Parent Teacher Conference

The new school year is upon us and many of you will soon be attending a parent/teacher conference for your special needs child. While my days of attending these events are over (Melissa has completed her education) my memories of those meetings remain quite vivid. Let me share some thoughts that have stuck with me over the years.

In years past, your child might bring home a note in their lunchbox announcing teacher/parent meetings. But today that communication is more likely accomplished by email or through the school’s electronic newsletter. I have to admit that I always had mixed emotions about these meetings. Yes it was great to see Melissa’s school work and to hear how well she is doing in various subjects–but then there was always the disappointment to see how much she was delayed.

While I’ve always been somewhat of a workaholic, I made every possible effort to attend the meeting. If that meant leaving work early, so be it. If that meant postponing a business trip, so be it. This was important to me because I take my role as a father very seriously.

Here’s a few of my personal “rules” that I’ve always tried to follow in these meetings.

  • Quick … find a seat! One of my big fears was that I would have to sit in those “little chairs.” To know me is to know that I’m a big man and trying to squeeze even a single “cheek” into those tiny plastic seats requires the flexibility of a contortionist. My solution was to make a bee-line for the biggest chair I could find (even if it was the teacher’s chair).
  •  Dress comfortably but respectfully. If you choose formal attire, you can put the teacher on edge. If your dress is too casual, you can send the message that the meeting is not important to you or intruding on your leisure time, or worse – that you don’t respect the teacher.
  • Offer insights that can help the teacher better work with your child. If there is something that frightens your child, then let the teacher know to avoid it (or work on overcoming it). If you have noticed your child learning using a specific technique, mention it.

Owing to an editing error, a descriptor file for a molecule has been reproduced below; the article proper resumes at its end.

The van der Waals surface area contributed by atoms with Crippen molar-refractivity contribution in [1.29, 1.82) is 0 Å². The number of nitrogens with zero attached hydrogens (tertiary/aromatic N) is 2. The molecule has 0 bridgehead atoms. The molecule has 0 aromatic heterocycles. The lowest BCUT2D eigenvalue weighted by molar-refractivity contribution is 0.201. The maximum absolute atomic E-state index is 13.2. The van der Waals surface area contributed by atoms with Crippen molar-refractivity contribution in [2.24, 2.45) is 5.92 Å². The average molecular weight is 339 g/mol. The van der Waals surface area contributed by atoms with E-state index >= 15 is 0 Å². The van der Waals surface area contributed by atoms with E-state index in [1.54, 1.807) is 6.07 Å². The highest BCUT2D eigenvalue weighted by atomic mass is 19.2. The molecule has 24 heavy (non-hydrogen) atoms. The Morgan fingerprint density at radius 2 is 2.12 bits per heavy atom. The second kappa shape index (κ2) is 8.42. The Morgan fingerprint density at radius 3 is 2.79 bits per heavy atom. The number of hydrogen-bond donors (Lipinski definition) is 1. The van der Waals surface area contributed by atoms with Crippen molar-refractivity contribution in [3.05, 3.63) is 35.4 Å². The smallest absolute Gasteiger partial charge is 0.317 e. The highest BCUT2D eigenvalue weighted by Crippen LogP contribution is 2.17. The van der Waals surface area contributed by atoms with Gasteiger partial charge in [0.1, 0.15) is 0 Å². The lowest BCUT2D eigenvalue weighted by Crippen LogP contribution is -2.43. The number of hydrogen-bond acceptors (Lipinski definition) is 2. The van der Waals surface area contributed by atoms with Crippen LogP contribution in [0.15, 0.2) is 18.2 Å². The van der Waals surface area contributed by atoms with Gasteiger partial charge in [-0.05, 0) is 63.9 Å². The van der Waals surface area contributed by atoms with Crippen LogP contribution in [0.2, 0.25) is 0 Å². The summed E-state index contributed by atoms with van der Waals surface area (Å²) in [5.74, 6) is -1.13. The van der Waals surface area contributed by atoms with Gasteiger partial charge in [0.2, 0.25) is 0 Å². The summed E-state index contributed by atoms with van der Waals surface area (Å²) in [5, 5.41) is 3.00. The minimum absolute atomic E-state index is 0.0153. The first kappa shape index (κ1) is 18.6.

• Report and praise progress. This not only lets the teacher know they are achieving positive results, but it can help strengthen the important relationship you have with them.
  • Respect your allotted time. There will be parents waiting their turn and if the meeting is going well, it is easy to sit and “chat” without thinking about the impact to others.
  • Let the teacher lead the discussion. This is often a challenge for me, but if I would start to try and take over, Kathy would just give me “the look” and I instantly knew I had strayed over the line.
  • Take notes while listening. Inevitably a question or concern will come to mind while the teacher is reviewing your child’s performance. To prevent forgetting, jot it down. Not only will you have a list to guide the discussion, but the teacher will be more than impressed with your attentiveness.
  • Some of the key items that I always tried to make sure we covered included classroom skills, peer social interaction, optimum learning techniques, and most importantly key areas of weakness that we could work on at home.
  • Save the argument for when you get home. It was not unusual for Kathy and I to have a difference of opinion on a particular topic. Over the years we learned to present a unified front and have our lively “discussions” when we got home.

I hope that these thoughts help you to get the most out of your teacher/parent conference.



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